Elvrya's rarely used melee weapon consists of a BF 5 unicorn horn dagger, which provides the further benefit of making her immune to poison and disease of any sort.
One interesting fact about her relates to her ability to shape change (as per the witch spell) at will. When she remains in a single form, her eyes change color each minute.
The Queen has existed in legend since the dawn of time, and most believe that if she yet lives, she and her followers no longer remain on the Nexus, but instead dwell with their goddess, the Queen of Faerie, within Her enchanted realm. Nevertheless, some have claimed to have encountered the Witch Queen in the midst of isolated sylvan woodlands, and in a rugged area of volcanoes in Naz-Al. It is even been reported that she frequents the Witchwood, a forest in Avalon, but this story is given little credence.
If she is encountered, she will either be accompanied by her familiar, her chief handmaiden or both (20%/30%/50%). Last of all, Elvyra is believed to know lost spells that are vastly more powerful than many used today.

Elvyra - Queen of Witches (25th level witch)
The Witch stats

Strength: 12 Death Ray, Poison 5
Dexterity: 18 Magic Wands 6
Constitution: 14 Paralysis, Polymorph or Turn to Stone 5
Intelligence: 18 Dragon Breath 8
Wisdom: 18 Rods, Staffs, Spells 7
Charisma: 18

Hit Points: 55
Alignment: Neutral
AC: 1 (Bracers of Defense)

Occult Powers (Faerie Tradition)
Familiar: White Dragon Tiger
7th level: Speak to Plants/Animals
13th level: Fae Shape
19th level: Curse
25th level: Shape Change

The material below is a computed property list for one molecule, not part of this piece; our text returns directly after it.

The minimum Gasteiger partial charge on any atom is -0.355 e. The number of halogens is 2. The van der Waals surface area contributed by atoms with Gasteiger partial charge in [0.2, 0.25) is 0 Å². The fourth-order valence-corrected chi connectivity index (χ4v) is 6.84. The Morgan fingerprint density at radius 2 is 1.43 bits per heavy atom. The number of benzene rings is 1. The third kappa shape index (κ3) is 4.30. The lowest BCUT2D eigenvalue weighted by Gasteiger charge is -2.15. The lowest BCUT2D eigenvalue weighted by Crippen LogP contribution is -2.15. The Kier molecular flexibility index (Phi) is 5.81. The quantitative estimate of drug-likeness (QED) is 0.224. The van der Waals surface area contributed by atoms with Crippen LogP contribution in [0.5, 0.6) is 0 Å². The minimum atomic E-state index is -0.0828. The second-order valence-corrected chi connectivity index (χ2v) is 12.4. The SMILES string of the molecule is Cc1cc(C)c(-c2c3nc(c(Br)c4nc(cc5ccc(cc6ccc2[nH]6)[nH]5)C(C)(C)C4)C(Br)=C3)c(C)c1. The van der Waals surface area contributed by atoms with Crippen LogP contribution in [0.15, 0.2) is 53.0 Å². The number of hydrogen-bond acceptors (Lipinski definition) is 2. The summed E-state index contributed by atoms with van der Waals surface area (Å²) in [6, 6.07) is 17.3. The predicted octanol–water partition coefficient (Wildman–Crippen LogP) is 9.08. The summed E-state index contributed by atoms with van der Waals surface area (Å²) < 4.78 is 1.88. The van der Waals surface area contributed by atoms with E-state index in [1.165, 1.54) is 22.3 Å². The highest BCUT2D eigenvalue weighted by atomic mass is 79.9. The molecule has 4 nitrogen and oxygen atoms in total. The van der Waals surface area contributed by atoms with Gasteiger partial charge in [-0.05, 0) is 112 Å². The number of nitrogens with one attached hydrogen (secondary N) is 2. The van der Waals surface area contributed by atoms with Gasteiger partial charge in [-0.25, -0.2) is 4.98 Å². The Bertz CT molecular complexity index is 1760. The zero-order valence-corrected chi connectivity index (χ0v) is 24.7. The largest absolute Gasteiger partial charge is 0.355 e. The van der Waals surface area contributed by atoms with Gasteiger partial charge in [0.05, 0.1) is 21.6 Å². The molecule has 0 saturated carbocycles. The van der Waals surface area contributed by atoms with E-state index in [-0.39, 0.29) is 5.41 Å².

Spells
Cantrips (7): Alarm Ward, Daze, Detect Curse, Object Reading, Open, Spark, Warm
First (7): Bewitch I, Cause Fear, Command, Faerie Fire, Minor Fighting Prowess, Sleep, Spirit Dart
Second (7): Alter Self, Biting Blade, Blast Sheild, Enthrall, Evil Eye, Hold Person, Phantasmal Spirit
Third (6): Astral Sense, Bestow Curse, Continual Fire, Feral Spirit, Fly, Improved Faerie Fire
Fourth (6): Air Walk, Betwitch IV, Dance Macabre, Neutralize Poison, Spiritual Dagger, Withering Touch
Fifth (5): Anti-Magic Candle, Blade Dance, Dream, Primal Scream, Song of Discord
Sixth (5): Break the Spirit, Control Weather, Find the Path, Moonbow, True Seeing
Seventh (4):  Ball of Sunshine, Breath of the Goddess, Etherealness, Serpent Garden
Eighth (4): Astral Projection, Greater Mislead, Mystic Barrier, Wail of the Banshee

In my games Elvyra didn't steal Brigit's Flame, but rescued it.   There is still a long standing cold war between the Queen of Witches and the Daughters of the Flame covens (the Eula want to forgive her, the Brenna want her to pay for what they still feel is the theft of the flame), though both factions of the coven want a better accounting on how she made the wand the Scarlet Flame.


Oh and if you don't have this song going through your head while reading this then you are not as old school as you think you are.

Thursday, May 30, 2013

Quest of the Ancients: The Obscure Fantasy RPGs Appreciation Day

"Look upon this, old-schoolers, and know that this path has been tread before." -  Jeff Grubb

Today is The Obscure Fantasy RPGs Appreciation Day hosted by Mesmerized by Sirens.
http://mesmerizedbysirens.blogspot.com/2013/05/announcing-obscure-fantasy-rpgs.html

oie Umu0 PWl3 Ploq

On this day I want to go back over some ground I have tread before.  Today I want to talk about Vince Garcia's magnum opus Quest of the Ancients.


QotA was the topic of one of my A to Z posts a few years ago. http://timbrannan.blogspot.com/2011/04/q-is-for-quest-of-ancients.html. It seems I was not the only one to use it for Q, Jeff Grubb posted about it the same year and Charlie Warren the year after.   There is surprisingly little information out there about this game.  The Wikipedia article is sparse and the RPGNet database entry only has the basics.  There is very, very little else on the web and the author, Vince Garcia, seems to have no net presence I can find.  Plus there is no legal pdf of it out there. In fact if you search for "Quest of the Ancients"  + "legal PDF" you will only find me asking for it on RPG.Net.  I would also like to find a copy of the 2nd edition print.  It has different (and better) cover art but that is all I know for sure.  I have heard it was never printed and in other places I have heard it is longer by a few pages.  No idea.